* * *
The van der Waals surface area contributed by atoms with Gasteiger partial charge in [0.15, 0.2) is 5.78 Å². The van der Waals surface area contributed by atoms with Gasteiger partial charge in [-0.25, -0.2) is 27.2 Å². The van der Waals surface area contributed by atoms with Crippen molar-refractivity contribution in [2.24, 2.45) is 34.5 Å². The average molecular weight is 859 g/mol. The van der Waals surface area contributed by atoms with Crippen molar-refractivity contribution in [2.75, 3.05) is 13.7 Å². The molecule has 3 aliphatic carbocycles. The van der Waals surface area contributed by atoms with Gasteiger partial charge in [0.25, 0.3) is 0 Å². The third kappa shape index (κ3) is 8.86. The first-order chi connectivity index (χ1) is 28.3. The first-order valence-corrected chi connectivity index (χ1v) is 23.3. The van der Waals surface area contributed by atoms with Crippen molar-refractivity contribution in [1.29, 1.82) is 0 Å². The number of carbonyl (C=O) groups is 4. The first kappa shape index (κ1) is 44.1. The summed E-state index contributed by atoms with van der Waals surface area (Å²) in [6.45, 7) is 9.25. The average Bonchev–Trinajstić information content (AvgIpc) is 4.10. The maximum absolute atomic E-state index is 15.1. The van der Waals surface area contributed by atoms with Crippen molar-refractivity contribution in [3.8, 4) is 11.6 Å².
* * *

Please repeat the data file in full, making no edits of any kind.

The van der Waals surface area contributed by atoms with Gasteiger partial charge in [0.15, 0.2) is 5.78 Å². The van der Waals surface area contributed by atoms with Gasteiger partial charge in [-0.25, -0.2) is 27.2 Å². The van der Waals surface area contributed by atoms with Crippen molar-refractivity contribution in [2.24, 2.45) is 34.5 Å². The average molecular weight is 859 g/mol. The van der Waals surface area contributed by atoms with Crippen molar-refractivity contribution in [2.75, 3.05) is 13.7 Å². The molecule has 3 aliphatic carbocycles. The van der Waals surface area contributed by atoms with Gasteiger partial charge in [0.25, 0.3) is 0 Å². The third kappa shape index (κ3) is 8.86. The first-order chi connectivity index (χ1) is 28.3. The first-order valence-corrected chi connectivity index (χ1v) is 23.3. The van der Waals surface area contributed by atoms with Crippen molar-refractivity contribution in [1.29, 1.82) is 0 Å². The number of carbonyl (C=O) groups is 4. The first kappa shape index (κ1) is 44.1. The summed E-state index contributed by atoms with van der Waals surface area (Å²) in [6.45, 7) is 9.25. The average Bonchev–Trinajstić information content (AvgIpc) is 4.10. The maximum absolute atomic E-state index is 15.1. The van der Waals surface area contributed by atoms with Crippen molar-refractivity contribution in [3.8, 4) is 11.6 Å².